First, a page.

PhotographyScienceScience & Nature

Dam It, Hoover!

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The Colorado River

As we drove to Vegas last month, we were excited by the fact that we were going to drive past the Hoover Dam. Before making it to the dam though, we passed by the Colorado River. There’s a nice little viewing area where you can stop and take pictures of the Colorado. Having seen what the Colorado did to the Grand Canyon just a day before, we were excited about meeting up with it again along our journey.

It is awe-inspiring to see this river cutting through the desert. The Colorado provides water to 40 million people in the surrounding areas. Its magnificent energy is harnessed via hydroelectric power, with over 29 dams. Damming is not all fun and games, though, and has environmental and economic consequences.

There is concern for the river’s future. The numerous dams have decreased the health of the Colorado River’s delta habitat and wildlife during times when the dams’ reservoirs had to be filled using fresh water, which prevented the much needed fresh water from getting to the delta (this went on for six years while Lake Mead was filled). Being a desert delta, fresh water coming downstream is extremely important to its ongoing survival.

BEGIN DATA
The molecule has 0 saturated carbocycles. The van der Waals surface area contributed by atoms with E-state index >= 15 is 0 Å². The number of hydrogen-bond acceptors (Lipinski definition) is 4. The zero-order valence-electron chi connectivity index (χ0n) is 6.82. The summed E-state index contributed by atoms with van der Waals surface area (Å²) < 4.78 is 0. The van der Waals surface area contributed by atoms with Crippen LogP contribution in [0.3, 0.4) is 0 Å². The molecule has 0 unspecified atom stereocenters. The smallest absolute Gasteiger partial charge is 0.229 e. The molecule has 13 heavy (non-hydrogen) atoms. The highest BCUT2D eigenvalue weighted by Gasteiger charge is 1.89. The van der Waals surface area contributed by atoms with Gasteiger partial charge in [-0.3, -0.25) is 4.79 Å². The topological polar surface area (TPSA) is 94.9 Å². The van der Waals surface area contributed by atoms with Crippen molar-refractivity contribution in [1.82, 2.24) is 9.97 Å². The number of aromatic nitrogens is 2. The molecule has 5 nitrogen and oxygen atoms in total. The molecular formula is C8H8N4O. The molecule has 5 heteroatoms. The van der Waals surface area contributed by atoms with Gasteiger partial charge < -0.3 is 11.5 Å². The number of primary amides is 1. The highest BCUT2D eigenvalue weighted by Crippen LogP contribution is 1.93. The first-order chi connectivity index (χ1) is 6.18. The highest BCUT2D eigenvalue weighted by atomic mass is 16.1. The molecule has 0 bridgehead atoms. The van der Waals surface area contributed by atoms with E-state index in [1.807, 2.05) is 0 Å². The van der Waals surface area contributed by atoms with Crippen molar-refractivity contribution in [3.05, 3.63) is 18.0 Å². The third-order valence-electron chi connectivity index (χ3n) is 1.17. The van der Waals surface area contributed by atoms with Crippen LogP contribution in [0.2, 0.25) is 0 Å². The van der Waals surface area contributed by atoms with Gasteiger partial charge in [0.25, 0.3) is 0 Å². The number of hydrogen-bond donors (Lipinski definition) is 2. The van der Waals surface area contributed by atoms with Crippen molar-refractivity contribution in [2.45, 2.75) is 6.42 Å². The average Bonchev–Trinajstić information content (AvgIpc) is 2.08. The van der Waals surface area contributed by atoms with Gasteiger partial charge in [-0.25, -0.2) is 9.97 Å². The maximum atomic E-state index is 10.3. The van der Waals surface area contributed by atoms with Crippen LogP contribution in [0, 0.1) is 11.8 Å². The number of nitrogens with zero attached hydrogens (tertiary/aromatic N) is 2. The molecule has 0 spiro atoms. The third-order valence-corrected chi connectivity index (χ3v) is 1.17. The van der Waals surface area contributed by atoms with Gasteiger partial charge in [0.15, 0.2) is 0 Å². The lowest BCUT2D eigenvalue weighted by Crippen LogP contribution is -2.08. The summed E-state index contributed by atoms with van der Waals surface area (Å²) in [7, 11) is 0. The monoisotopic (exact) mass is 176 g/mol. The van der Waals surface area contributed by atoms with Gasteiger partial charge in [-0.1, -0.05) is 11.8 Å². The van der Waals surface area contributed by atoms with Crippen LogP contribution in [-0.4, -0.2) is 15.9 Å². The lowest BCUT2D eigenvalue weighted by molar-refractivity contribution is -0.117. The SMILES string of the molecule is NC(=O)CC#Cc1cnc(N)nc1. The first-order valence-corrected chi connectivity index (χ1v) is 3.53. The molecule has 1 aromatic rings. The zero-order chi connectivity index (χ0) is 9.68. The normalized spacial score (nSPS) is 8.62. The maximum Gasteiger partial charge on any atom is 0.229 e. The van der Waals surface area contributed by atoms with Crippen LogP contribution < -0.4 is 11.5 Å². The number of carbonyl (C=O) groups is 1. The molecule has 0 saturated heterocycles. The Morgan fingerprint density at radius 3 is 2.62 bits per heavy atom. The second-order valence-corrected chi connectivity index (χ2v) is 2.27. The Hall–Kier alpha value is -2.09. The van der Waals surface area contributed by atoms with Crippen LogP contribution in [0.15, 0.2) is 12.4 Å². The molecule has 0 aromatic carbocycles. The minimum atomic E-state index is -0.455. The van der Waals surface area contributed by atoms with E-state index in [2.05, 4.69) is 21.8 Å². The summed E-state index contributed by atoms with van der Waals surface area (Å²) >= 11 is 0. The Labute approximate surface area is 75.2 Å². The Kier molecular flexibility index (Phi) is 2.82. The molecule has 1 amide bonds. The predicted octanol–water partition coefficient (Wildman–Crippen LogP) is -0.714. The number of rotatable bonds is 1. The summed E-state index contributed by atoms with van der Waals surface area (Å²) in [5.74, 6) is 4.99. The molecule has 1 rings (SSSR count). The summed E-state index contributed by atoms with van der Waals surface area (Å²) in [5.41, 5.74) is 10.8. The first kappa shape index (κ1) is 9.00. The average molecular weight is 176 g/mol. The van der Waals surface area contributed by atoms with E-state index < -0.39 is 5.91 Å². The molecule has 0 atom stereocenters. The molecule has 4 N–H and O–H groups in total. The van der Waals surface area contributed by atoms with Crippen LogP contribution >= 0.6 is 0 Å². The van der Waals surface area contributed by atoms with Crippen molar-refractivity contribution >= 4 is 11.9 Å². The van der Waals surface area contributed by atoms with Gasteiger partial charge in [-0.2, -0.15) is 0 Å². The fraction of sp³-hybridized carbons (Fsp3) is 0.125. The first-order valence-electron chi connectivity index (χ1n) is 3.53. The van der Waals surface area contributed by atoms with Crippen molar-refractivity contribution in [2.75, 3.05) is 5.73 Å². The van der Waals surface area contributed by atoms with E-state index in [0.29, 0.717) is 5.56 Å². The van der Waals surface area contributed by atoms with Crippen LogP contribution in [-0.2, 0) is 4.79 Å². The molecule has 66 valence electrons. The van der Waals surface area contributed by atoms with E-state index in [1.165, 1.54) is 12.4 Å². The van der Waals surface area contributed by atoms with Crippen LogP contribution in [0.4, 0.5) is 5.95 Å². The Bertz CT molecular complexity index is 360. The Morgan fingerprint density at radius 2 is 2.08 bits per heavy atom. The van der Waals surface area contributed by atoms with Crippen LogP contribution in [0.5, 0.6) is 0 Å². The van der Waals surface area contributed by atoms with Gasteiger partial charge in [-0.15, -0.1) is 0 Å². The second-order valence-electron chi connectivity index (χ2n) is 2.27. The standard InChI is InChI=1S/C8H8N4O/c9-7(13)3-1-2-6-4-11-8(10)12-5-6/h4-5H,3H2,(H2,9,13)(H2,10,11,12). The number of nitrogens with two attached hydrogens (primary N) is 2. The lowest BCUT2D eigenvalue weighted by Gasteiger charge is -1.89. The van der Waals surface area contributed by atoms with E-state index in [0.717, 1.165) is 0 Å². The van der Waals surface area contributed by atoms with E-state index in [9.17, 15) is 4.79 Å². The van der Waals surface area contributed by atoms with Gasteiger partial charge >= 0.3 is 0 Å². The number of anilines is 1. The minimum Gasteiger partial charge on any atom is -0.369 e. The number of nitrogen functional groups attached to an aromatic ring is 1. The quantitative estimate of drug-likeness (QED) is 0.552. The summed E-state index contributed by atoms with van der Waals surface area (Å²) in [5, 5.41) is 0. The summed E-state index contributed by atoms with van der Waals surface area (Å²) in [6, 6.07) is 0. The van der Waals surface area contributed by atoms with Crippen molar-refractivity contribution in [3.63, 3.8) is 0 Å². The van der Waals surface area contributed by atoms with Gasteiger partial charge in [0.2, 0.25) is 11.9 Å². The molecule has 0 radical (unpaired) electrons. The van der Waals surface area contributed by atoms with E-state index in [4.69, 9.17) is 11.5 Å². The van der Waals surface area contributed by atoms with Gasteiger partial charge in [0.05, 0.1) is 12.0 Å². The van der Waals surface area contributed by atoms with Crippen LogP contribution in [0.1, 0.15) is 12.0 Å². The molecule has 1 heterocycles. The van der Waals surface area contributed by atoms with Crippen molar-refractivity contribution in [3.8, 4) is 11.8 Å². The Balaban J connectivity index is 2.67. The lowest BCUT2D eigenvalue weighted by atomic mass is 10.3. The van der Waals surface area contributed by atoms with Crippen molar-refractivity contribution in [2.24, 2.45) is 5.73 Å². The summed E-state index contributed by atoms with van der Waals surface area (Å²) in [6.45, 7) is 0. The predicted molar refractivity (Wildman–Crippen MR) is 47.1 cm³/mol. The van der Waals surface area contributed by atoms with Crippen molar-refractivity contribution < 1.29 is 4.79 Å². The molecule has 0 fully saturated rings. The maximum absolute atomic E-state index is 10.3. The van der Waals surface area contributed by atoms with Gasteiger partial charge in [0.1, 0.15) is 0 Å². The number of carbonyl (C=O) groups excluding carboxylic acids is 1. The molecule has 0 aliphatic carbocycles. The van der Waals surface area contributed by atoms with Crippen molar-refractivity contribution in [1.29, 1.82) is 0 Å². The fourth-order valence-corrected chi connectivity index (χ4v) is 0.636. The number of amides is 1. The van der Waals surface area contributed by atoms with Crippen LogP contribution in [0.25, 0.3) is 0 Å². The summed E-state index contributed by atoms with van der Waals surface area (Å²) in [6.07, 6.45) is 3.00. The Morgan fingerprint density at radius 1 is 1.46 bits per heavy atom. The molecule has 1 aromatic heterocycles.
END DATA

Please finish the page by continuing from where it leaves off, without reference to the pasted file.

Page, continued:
Since the dams cause fewer floods along the delta, the silt in the river is not being deposited there. Unfortunately, even if it were to flood, much of the nutrient-rich silt is being held back by the dams and no longer goes downstream. This lack of silt deposition only further hinders the delta’s health.

Damming the river has also reduced its flow leading to evaporation, and increased its salinity and pesticide content due to irrigation runoff. Between a drought and increased water supply usage due to rapid growth of surrounding populations, there is cause for alarm; if current water usage and drying conditions continue, then Lake Mead (formed by the Hoover Dam) will most likely be rendered useless by 2021.